Ettarre watched from the turrets of Storisende, pensively. Yet she was happy in these days. "Indeed, there is now very little left this side of heaven for you to desire, madame," said Horvendile the clerk, who stood beside her at his service.
"No, there is nothing now which troubles me, Horvendile, save the thought of Maugris d'Aigremont. I cannot ever be sure of happiness so long as that man lives."
"So, so!" says Horvendile-- "ah, yes, a master-villain, that! He is foiled for the present, and in hiding, nobody knows where; but I, too, would not wonder should he be contriving some new knavery. Say what you may, madame, I cannot but commend his per sistency, however base his motives; and in the forest of Bovion, where I rescued you from his clutches, the miscreant spoke with a hellish gusto that I could have found it in my heart to admire."
Ettare had never any liking for this half-scoffing kind of talk, to which the clerk was deplorably prone. "You speak very strangely at times, Horvendile. Wickedness cannot ever be admirable; and to praise it, even in jest, cannot but be displeasing to the Author of us all."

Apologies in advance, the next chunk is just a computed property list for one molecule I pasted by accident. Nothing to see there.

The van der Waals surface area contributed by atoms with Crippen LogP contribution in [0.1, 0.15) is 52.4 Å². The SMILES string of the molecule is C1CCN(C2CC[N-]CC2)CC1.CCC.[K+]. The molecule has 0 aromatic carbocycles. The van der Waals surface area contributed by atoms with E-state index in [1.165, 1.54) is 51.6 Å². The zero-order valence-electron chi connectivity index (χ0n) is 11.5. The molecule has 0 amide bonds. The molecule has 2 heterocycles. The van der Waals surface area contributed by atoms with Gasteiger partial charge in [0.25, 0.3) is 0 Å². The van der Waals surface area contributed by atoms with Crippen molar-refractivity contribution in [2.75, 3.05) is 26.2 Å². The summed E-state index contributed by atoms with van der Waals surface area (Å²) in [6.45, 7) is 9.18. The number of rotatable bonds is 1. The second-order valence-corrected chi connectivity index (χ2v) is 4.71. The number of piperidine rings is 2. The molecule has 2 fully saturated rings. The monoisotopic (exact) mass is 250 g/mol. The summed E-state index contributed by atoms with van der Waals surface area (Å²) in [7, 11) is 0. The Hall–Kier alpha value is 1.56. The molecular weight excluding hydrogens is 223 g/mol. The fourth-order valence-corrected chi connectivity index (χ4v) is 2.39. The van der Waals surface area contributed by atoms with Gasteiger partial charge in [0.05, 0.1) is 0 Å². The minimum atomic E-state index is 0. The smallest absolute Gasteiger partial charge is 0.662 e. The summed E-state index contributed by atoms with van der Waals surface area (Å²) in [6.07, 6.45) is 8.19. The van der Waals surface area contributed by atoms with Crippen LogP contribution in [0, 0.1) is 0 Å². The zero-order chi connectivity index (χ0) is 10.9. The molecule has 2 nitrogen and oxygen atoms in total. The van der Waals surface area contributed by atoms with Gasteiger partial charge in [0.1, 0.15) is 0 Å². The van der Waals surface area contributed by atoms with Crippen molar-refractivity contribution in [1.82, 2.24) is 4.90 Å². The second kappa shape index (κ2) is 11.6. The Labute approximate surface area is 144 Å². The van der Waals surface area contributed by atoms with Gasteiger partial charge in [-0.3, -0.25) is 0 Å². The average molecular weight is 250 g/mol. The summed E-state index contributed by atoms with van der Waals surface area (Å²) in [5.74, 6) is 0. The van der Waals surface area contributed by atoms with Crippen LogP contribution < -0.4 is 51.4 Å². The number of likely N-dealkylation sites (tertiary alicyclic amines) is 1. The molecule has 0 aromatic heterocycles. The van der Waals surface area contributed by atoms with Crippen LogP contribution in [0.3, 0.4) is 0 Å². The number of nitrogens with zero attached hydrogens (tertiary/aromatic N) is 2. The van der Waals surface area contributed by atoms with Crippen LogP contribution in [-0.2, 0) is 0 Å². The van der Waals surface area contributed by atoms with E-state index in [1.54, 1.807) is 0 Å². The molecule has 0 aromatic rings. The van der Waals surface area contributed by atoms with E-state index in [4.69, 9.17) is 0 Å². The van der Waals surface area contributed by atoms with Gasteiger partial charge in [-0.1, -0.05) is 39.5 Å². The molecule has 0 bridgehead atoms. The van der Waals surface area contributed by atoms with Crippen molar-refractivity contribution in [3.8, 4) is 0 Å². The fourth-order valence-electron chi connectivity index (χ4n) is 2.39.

Eh, madame, I am not so sure of that. Certainly, the Author of those folks who have figured thus far in your history has not devoted His talents to creating perfect people."
She wondered at such foolish speaking, and she showed him as much in the big blue eyes which had troubled so many men's sleep. "Since time began, there has lived no nobler person or more constant lover than my lord Guiron."
"Oh, yes, Sir Guiron, I grant you, is very nearly immaculate," said Horvendile; and he yawned.
To that Ettarre replied: "My friend, you have always served him faithfully. We two cannot ever forget how much we have owed in the past to your quick wits and shrewd devices. Yet now your manner troubles me."